For Women’s History Month, the Nasdaq shines a light on the women who are advancing inclusive growth and prosperity within the asset management industry.
We spoke with Kim Lew, CEO and President of Columbia Investment Management Company, exploring opportunities for growth and how diversity will drive outperformance.
As CEO and President, what does your day-to-day work entail?
I often feel like my job is to be the organization’s traffic cop – I make sure the flow of information goes to the right place at the right time. However, before settling into my job as a traffic cop, I work with the board, management and team to define an overall portfolio management strategy, which are the ways and rules traffic. Without the establishment of these overarching rules that guide decision-making, traffic management would be impossible, and chaos would ensue, but with them, it is then really about managing traffic, which is coming from many different directions. , including the university, alumni, managers, investors, peers and experts.
As a result, I have very few average days. They’re each very different, but if you ask me to think about what the average looks like over the course of a year, I’d say I spend about 25% of my time doing college-related activities, 10% of my time meeting new managers from my reference network or from the university network, 30% on investment meetings with the team (internal or external), 15% on administrative/organizational issues and the last 20% on the development of the ‘team. Investing in the team is the most valuable thing I do because it creates the most leverage. The best thing I can do is give them the tools to be great investors and support their efforts to find and conduct high quality due diligence with knowledge of traffic rules and lanes.
How did you get started in the institutional investment business?
My first job in institutional investing was at Prudential Capital Group, where I invested in private debt. My first job as a dispatcher was at the Ford Foundation. I was very fortunate to be introduced to the head of research at Ford, who convinced the CIO to give it a shot, and I became the technology and insurance equity analyst.
What’s one of the most valuable lessons you’ve learned in your career?
It was first said by Louis Pasteur, “Chance (luck) favors the prepared mind.” I never forget that a lot of my career can be attributed to being in the right place at the right time and having an opportunity that others didn’t, but I wouldn’t have couldn’t take advantage of these opportunities if I hadn’t focused on learning as many things as possible so that I could both see the opportunity and understand how to approach it. I also learned that sometimes just jumping is enough. Taking on new roles and responsibilities isn’t fun if there isn’t something you’ve never done that will challenge you to take it to the next level. Therefore, they should make you a bit anxious, but great things happen when you walk through anxiety armed with the tools to understand how to succeed.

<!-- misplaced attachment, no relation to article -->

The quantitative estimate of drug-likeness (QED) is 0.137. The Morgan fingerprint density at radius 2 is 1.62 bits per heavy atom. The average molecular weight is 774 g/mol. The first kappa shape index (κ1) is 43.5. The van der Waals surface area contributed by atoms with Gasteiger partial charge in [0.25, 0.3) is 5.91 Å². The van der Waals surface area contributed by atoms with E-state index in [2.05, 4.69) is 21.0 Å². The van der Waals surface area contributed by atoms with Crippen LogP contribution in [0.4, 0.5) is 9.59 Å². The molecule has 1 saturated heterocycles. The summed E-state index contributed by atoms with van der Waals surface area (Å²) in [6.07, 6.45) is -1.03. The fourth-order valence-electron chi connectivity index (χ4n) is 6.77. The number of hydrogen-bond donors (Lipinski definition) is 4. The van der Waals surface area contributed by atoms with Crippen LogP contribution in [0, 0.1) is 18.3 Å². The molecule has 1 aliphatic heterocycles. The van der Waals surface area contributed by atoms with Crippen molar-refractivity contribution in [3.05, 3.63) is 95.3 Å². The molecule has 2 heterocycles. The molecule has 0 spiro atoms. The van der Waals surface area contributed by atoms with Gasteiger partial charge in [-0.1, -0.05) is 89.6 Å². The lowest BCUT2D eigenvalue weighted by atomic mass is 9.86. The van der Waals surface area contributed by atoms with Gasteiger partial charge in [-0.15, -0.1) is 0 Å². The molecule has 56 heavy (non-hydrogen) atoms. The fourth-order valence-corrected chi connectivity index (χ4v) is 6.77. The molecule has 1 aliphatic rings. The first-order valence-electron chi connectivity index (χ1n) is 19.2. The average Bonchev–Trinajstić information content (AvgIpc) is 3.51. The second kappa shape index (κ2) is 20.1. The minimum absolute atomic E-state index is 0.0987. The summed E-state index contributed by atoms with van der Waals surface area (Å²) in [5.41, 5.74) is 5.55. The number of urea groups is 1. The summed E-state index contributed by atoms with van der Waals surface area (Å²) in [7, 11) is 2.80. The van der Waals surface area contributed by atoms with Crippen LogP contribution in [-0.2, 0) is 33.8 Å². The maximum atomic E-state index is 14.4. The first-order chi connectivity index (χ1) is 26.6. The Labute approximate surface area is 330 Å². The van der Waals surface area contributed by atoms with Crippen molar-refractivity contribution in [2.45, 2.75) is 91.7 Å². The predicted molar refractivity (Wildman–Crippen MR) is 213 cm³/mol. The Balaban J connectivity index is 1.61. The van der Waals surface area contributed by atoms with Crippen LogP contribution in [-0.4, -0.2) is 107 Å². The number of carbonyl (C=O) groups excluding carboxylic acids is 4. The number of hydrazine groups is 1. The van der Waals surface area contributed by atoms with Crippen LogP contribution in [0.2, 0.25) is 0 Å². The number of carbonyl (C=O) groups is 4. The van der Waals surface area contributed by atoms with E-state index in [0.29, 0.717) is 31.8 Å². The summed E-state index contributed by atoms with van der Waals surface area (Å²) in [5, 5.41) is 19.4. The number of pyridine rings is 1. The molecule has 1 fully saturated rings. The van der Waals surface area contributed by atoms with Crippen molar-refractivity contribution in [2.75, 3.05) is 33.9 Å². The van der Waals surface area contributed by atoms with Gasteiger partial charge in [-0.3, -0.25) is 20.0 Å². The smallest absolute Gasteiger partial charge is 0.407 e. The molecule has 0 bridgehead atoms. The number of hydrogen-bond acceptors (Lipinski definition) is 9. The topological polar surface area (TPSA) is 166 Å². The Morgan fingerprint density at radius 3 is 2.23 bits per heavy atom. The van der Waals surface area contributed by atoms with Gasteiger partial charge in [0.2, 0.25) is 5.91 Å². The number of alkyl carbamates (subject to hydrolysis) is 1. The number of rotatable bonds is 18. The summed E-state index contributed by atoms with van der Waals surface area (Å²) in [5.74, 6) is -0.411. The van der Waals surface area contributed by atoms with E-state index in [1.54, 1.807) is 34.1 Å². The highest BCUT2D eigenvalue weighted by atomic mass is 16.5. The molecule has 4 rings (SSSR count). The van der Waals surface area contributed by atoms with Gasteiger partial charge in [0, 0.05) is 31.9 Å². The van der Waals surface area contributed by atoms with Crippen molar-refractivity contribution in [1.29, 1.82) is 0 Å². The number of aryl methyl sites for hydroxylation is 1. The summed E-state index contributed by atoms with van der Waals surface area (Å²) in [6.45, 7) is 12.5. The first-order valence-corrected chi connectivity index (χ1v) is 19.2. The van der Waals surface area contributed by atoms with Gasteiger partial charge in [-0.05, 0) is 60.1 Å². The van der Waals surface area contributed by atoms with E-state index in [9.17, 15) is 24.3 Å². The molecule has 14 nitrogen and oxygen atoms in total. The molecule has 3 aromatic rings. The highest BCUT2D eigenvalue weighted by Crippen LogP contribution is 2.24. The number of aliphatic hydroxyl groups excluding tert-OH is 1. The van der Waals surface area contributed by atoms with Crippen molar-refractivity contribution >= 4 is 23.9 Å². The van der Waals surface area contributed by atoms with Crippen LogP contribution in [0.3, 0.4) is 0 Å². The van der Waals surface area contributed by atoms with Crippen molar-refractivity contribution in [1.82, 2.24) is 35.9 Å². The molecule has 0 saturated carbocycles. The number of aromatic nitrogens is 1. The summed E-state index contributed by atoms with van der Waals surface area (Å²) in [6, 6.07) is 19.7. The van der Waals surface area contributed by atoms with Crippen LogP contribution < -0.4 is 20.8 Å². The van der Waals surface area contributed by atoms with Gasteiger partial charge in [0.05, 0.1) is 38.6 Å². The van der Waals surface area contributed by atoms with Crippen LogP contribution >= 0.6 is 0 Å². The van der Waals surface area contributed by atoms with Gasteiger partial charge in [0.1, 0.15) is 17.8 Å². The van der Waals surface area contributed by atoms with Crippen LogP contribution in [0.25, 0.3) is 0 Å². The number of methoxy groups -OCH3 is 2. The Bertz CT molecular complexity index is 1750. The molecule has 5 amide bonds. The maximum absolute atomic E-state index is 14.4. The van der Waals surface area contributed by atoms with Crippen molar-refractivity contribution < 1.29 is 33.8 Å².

Historically, there has been a shortage of women in leadership positions within the industry. What are you and your company doing to increase diversity at senior levels?
Before I joined Columbia, there were two women in the senior leadership group, which by my count is eight people. Our three current analysts are women and there is significant opportunity for growth. Looking only at the investment professionals on the team, seven of the 14 are women, but they are clearly concentrated at the lower investment levels. I am committed to supporting each of them so that they can evolve into leadership positions.
Additionally, I serve on the board of Girls Who Invest, which is committed to increasing the number of assets managed by women. The success of this industry also compels us to invest in a variety of investors, and we are increasingly supporting funds led by female investors. I firmly believe that outperformance will be driven by diverse and creative investment ideas that are generated by people with unique experiences. We don’t increase diversity because it’s the right thing to do (although it is); we do this because over time it will be necessary to continue to produce the highest risk-adjusted return.
What advice would you give to other women looking to succeed in the investment industry?
A failure is not a failure if you learn from it and it makes you better. We have to give ourselves permission not to be perfect because if you don’t, you won’t try hard things. I tell my daughters all the time to be comfortable with being uncomfortable because the really good things happen on the other side of that discomfort.